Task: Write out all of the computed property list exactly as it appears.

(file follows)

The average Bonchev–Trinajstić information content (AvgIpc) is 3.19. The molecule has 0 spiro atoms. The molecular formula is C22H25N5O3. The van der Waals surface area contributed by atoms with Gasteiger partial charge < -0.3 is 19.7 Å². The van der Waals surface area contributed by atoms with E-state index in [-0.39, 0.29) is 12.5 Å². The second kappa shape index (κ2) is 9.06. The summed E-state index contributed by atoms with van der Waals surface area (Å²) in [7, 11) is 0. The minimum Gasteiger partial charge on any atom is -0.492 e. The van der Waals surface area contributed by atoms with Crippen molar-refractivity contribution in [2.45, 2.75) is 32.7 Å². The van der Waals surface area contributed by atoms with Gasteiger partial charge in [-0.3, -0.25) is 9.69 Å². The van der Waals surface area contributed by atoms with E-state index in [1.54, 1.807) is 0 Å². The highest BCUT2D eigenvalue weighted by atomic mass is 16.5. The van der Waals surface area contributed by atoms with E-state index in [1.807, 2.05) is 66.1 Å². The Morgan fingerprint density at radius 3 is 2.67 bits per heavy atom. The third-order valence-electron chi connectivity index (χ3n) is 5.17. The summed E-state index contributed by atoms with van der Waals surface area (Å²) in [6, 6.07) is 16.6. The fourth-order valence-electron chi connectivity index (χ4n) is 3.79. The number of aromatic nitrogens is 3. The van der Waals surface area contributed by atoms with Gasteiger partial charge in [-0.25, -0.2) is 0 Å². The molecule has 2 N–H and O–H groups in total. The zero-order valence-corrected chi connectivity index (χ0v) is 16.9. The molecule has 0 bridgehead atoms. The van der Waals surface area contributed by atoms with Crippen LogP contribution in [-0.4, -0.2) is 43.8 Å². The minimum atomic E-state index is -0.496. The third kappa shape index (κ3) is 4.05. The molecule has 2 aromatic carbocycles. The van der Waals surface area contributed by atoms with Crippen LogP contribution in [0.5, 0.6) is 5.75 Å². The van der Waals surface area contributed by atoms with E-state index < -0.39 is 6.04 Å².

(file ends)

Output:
The average Bonchev–Trinajstić information content (AvgIpc) is 3.19. The molecule has 0 spiro atoms. The molecular formula is C22H25N5O3. The van der Waals surface area contributed by atoms with Gasteiger partial charge < -0.3 is 19.7 Å². The van der Waals surface area contributed by atoms with E-state index in [-0.39, 0.29) is 12.5 Å². The second kappa shape index (κ2) is 9.06. The summed E-state index contributed by atoms with van der Waals surface area (Å²) in [7, 11) is 0. The minimum Gasteiger partial charge on any atom is -0.492 e. The van der Waals surface area contributed by atoms with Crippen molar-refractivity contribution in [2.45, 2.75) is 32.7 Å². The van der Waals surface area contributed by atoms with Gasteiger partial charge in [-0.3, -0.25) is 9.69 Å². The van der Waals surface area contributed by atoms with E-state index in [1.54, 1.807) is 0 Å². The highest BCUT2D eigenvalue weighted by atomic mass is 16.5. The van der Waals surface area contributed by atoms with E-state index in [1.807, 2.05) is 66.1 Å². The Morgan fingerprint density at radius 3 is 2.67 bits per heavy atom. The third-order valence-electron chi connectivity index (χ3n) is 5.17. The summed E-state index contributed by atoms with van der Waals surface area (Å²) in [6, 6.07) is 16.6. The fourth-order valence-electron chi connectivity index (χ4n) is 3.79. The number of aromatic nitrogens is 3. The van der Waals surface area contributed by atoms with Gasteiger partial charge in [-0.25, -0.2) is 0 Å². The molecule has 2 N–H and O–H groups in total. The zero-order valence-corrected chi connectivity index (χ0v) is 16.9. The molecule has 0 bridgehead atoms. The van der Waals surface area contributed by atoms with Crippen LogP contribution in [-0.4, -0.2) is 43.8 Å². The minimum atomic E-state index is -0.496. The third kappa shape index (κ3) is 4.05. The molecule has 2 aromatic carbocycles. The van der Waals surface area contributed by atoms with Crippen LogP contribution in [0.5, 0.6) is 5.75 Å². The van der Waals surface area contributed by atoms with E-state index < -0.39 is 6.04 Å².